That is the subject of section three.
There is a lot of happiness, joy and funny cat movies on the platforms of the attention merchants. There is also not a lot of data evidence that people, in general, have become less happy since the introduction of social media, apps and smartphones. However, there are more suicides, especially among youth. However there are more suicides, especially under youth.
On the other hand, the attention merchant knows that playing to our insecurity and anxiety is a great way to have people spend more time on the platforms. Social media often are enormous comparison machines, and comparing yourselves to others (especially others that are faking a perfect life) make you unhappy.
Check this short video (45 seconds) from the light phone people:
There are many studies showing that social media makes people unhappy. There are also many studies that claim the opposite and studies that actually show no effect. It is not yet clear and what is true for one group does not have to be true for you!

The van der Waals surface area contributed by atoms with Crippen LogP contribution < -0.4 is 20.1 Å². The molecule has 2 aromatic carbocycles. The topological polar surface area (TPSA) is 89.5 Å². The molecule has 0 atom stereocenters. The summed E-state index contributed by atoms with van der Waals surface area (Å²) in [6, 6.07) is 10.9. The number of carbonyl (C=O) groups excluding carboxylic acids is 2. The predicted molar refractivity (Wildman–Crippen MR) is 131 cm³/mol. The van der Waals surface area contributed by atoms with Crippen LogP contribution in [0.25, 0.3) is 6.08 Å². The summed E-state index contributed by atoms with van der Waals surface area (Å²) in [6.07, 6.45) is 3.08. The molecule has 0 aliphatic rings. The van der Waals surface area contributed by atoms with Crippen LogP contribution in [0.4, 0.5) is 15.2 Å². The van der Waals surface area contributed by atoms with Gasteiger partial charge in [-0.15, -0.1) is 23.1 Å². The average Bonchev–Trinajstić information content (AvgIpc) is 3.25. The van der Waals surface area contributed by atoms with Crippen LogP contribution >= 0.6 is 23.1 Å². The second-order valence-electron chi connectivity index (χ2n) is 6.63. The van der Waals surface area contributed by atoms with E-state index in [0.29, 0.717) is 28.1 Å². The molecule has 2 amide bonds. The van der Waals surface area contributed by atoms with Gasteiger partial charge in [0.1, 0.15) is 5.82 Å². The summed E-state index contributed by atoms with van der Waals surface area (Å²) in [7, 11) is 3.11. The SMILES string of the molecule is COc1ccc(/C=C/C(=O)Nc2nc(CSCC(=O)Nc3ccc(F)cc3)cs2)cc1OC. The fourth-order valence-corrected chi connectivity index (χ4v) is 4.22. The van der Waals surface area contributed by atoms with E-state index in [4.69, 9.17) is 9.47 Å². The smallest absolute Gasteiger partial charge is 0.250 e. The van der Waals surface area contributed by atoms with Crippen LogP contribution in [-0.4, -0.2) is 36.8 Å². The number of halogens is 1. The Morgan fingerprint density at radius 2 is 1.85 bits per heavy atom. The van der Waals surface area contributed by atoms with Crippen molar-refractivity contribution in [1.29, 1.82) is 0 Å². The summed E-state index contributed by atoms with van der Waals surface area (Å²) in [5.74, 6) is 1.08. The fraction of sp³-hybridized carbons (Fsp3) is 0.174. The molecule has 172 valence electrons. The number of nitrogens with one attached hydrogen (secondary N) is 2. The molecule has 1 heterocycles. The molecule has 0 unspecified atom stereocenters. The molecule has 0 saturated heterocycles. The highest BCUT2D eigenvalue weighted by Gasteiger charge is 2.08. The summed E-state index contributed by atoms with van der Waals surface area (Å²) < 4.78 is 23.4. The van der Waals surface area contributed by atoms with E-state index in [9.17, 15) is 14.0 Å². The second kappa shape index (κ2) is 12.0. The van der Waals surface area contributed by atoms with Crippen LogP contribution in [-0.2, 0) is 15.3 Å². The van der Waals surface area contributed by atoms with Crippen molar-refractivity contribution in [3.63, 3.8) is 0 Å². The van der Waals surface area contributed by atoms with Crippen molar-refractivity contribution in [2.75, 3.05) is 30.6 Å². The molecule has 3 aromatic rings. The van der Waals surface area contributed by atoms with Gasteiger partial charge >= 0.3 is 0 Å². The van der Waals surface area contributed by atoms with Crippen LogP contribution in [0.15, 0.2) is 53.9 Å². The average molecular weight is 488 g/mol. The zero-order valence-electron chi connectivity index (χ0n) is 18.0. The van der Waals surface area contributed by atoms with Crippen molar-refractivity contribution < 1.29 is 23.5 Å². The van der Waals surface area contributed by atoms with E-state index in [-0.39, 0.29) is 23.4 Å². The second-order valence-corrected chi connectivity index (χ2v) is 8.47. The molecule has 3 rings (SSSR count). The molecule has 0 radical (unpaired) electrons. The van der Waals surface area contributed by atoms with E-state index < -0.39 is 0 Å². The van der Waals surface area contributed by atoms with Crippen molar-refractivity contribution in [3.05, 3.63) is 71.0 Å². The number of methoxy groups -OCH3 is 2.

In section six, with the additional material, we've included some references to this discussion! Still, you could say that if you spend a lot of time with the attention merchant's platform on your screen then your chances of happiness will not increase.
Finally, in the documentary The Social Dilemma (see section six) it is explained that social media, and the underlying business of the attention merchant, adds to polarization in society and - eventually - crumbling democracies. So, even if you are not using social media or use it wisely, you are still part of a social fabric that does not.
Take aways from section two:
- Attention merchants have been around for a long time;
- The business model of the attention merchant is to grab your attention and sell it to someone else;
- The business model is not new, but technology has opened new and sometimes dangerous possibilities;
- There are a lot of potential negative effects on your human values (autonomy - happiness);
- Ultimately the core values on the platforms of the of the attention merchants are not your core values;
- You are what you give your attention to;
- So, if you use a technology, understanding and recognizing the underlying values and business model is key.